Natasha Carter

The billowing smoke from the smoking ceremony floats up to the sky, a homage to the ancestors of the Dja Dja Wurrung people. Council members, representatives, and clan members filled the tram depot courtyard, where the newest addition to the Bendigo Tourism Tram fleet stood in all it’s new glory.

It was a milestone day for Bendigo, and a milestone day for 27-year-old artist Natasha Carter. The Melbourne-based artist was selected for her love of colourful and eye-catching artwork, and her passion for marrying that with Aboriginal art. Having designed the outside panels which are broken down in detail on the inside panels, this is her biggest art piece yet.

“It’s nerve wracking, exciting, with little bit of pride thrown in there too,” Carter says, “and it’s a pretty big moment, because there aren’t any of those sorts of trams anywhere else in Australia, so this is a new element to teaching Aboriginal history that I’m being a part of and that’s really exciting.” At the launch, Carter was surrounded by friends and family, with a few tears of joy shed as she was given the honour of cutting the ribbon to officially launch the tram into service.

Carter is a part of the Dja Dja Wurrung clan, whose history the tram will cover. In representing her culture through art, she has drawn inspiration from native creatures to the area, linking them together across the panels with a dark whimsy.

“It’s a mix of modern Aboriginal, I guess traditional Aboriginal elements with more modern colours in a southeastern Aboriginal art style,” she says.

Once aboard the tram, visitors will again see Carter’s artwork, and hear her voice as she explains the stories and symbolism found in the animals displayed on the tram. The audio track for the tram’s journey was voiced by those in the Dja Dja Wurrung clan, including a few members of Carter’s family. On its maiden voyage around the track, there were beautifully heartwarming moments each time a new voice was heard, as everyone was on the tram and surrounded by loved ones, who took much glee and pride in pointing out who was speaking or singing.

Carter is no stranger to incorporating Aboriginal art into her work, having also been recently commissioned to create a piece for IKEA. She’s been asked to style a painted rock – a medium that is becoming one of her signature styles – blending both the heritage of the company with the heritage of Australia’s first people.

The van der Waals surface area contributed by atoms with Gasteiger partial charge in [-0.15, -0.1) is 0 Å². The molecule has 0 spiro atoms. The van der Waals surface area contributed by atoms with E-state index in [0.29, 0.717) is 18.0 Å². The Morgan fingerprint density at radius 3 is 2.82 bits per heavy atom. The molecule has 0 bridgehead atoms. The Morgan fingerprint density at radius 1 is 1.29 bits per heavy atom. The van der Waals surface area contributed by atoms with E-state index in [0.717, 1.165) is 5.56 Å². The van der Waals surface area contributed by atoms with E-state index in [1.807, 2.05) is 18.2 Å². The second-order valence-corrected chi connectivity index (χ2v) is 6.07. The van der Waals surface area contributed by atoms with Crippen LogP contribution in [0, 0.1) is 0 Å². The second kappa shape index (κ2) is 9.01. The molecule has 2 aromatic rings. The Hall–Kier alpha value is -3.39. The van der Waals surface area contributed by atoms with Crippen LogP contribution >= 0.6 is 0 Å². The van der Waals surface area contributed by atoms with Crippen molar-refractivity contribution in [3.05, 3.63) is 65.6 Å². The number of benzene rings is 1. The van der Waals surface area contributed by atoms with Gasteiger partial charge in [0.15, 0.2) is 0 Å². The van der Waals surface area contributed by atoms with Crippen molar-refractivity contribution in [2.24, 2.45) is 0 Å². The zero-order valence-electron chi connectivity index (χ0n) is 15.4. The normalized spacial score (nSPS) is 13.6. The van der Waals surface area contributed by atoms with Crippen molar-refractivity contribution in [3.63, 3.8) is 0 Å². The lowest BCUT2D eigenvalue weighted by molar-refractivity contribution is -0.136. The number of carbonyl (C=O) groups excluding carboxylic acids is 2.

“The design is a mix of a scandinavian style of rose marling – obviously, IKEA being from sweden – with a black grouse, a bird that’s native from Sweden, and then a honey eater from southeast Australia done in a southeast Aboriginal style.” The piece will be displayed in store for customers and visitors to see once it is finished.

Whilst it’s undeniable that Aboriginal art is present in Australia’s modern culture, Carter believes that the representation of art that is being put forth to tourists and locals alike is only one shade of the colours and styles that Aboriginal art creates.

“You go past souvenir shops and there’s almost an oversaturation of Aboriginal art that only focuses on central and northern styles – dot painting – which, as soon as you speak of Aboriginal art, people generally go ‘oh, dot painting!’ – that’s not the style that we do down here.

“So I think it’d be great to educate about the different elements of designs. And also I think for the places that you’re selling the artwork or the souvenir items or things like that, I think it should be specifically the style done in the area, and that’ll help educate people.”

With the aim of education in mind, Carter has also been involved in the creation of a colouring book for the Dja Dja Wurrung clan. “They put out the notice that they were making the colouring book, which is for educational purposes, first and foremost to teach the kids in our clan group the language,” she says, laughing before adding: “I put in some designs, they liked them, they chose them.” Just like that, Carter became a published artist. The book is still in production, with the physical copies coming out later this year.

For new artists starting out – especially those with an Aboriginal background – Carter’s advice is to start reaching out to those around you. “Keep practicing, for starters – and really search for places you can submit your art,” she says. “There’s local small galleries – even shops will display local art as well. So you can always approach stores if you’ve noticed they display the artwork and things like that – sometimes they’re willing to take on a new artist and show their work. You won’t always get paid for those sorts of things, but to start off, I think it’s a bit of just trying to get your artwork out there.”

Looking to the future, Carter isn’t too stressed about how quickly she gets new commissions. “I guess because the tram work was my first big work, and I guess I was lacking in confidence as an artist, so I’m still kind of coming to terms with the fact that people recognise my work and actually want it. So I think I’ll take things as they come now, and maybe after I build my confidence a bit more maybe pursue something in particular.”

In the meantime, she has set up her own etsy shop to sell her work, as well as creating an Instagram page to document her artistic journey. “Social media is a massive help now, with getting artist work out,” Carter says. “And in doing that you’ll see a lot of competition, but I think it’s also good to not be disheartened by that. For most artists it’s about the heart they put into the work, so if you’re actually enjoying what you’re doing, keep doing it – there’s no reason to stop. And there’s always somebody that’ll enjoy what you’re doing, so do it for that reason.”


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